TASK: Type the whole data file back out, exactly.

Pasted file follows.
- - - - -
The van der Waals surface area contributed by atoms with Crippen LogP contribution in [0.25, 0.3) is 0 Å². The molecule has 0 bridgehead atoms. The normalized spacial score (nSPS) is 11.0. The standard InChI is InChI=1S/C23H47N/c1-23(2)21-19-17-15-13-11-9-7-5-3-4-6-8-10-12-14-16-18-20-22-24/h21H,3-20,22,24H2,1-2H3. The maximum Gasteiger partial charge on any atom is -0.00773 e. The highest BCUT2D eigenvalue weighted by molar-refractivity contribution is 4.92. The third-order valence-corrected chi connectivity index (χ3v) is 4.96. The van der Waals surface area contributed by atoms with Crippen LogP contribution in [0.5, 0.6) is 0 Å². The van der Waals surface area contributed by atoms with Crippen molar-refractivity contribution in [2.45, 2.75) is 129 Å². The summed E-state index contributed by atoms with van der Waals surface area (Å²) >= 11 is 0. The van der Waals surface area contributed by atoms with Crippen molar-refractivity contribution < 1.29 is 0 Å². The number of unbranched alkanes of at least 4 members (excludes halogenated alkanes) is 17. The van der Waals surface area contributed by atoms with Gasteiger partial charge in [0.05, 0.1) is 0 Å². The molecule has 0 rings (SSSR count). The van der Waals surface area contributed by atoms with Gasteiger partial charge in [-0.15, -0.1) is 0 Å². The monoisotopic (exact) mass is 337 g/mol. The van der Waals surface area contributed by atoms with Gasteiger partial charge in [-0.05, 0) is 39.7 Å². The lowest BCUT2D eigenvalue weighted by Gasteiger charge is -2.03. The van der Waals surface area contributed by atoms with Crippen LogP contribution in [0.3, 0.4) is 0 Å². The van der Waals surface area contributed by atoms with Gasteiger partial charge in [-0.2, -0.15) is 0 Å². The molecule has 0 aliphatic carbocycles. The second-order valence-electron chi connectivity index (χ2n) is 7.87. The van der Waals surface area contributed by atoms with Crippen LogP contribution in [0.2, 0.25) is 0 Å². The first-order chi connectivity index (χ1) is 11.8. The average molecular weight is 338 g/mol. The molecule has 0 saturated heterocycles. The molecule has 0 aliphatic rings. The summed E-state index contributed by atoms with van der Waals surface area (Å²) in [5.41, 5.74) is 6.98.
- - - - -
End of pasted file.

The van der Waals surface area contributed by atoms with Crippen LogP contribution in [0.25, 0.3) is 0 Å². The molecule has 0 bridgehead atoms. The normalized spacial score (nSPS) is 11.0. The standard InChI is InChI=1S/C23H47N/c1-23(2)21-19-17-15-13-11-9-7-5-3-4-6-8-10-12-14-16-18-20-22-24/h21H,3-20,22,24H2,1-2H3. The maximum Gasteiger partial charge on any atom is -0.00773 e. The highest BCUT2D eigenvalue weighted by molar-refractivity contribution is 4.92. The third-order valence-corrected chi connectivity index (χ3v) is 4.96. The van der Waals surface area contributed by atoms with Crippen LogP contribution in [0.5, 0.6) is 0 Å². The van der Waals surface area contributed by atoms with Crippen molar-refractivity contribution in [2.45, 2.75) is 129 Å². The summed E-state index contributed by atoms with van der Waals surface area (Å²) >= 11 is 0. The van der Waals surface area contributed by atoms with Crippen molar-refractivity contribution < 1.29 is 0 Å². The number of unbranched alkanes of at least 4 members (excludes halogenated alkanes) is 17. The van der Waals surface area contributed by atoms with Gasteiger partial charge in [0.05, 0.1) is 0 Å². The molecule has 0 rings (SSSR count). The van der Waals surface area contributed by atoms with Gasteiger partial charge in [-0.15, -0.1) is 0 Å². The monoisotopic (exact) mass is 337 g/mol. The van der Waals surface area contributed by atoms with Gasteiger partial charge in [-0.05, 0) is 39.7 Å². The lowest BCUT2D eigenvalue weighted by Gasteiger charge is -2.03. The van der Waals surface area contributed by atoms with Crippen LogP contribution in [0.3, 0.4) is 0 Å². The van der Waals surface area contributed by atoms with Gasteiger partial charge in [-0.2, -0.15) is 0 Å². The molecule has 0 aliphatic carbocycles. The second-order valence-electron chi connectivity index (χ2n) is 7.87. The van der Waals surface area contributed by atoms with Crippen LogP contribution in [0.2, 0.25) is 0 Å². The first-order chi connectivity index (χ1) is 11.8. The average molecular weight is 338 g/mol. The molecule has 0 saturated heterocycles. The molecule has 0 aliphatic rings. The summed E-state index contributed by atoms with van der Waals surface area (Å²) in [5.41, 5.74) is 6.98.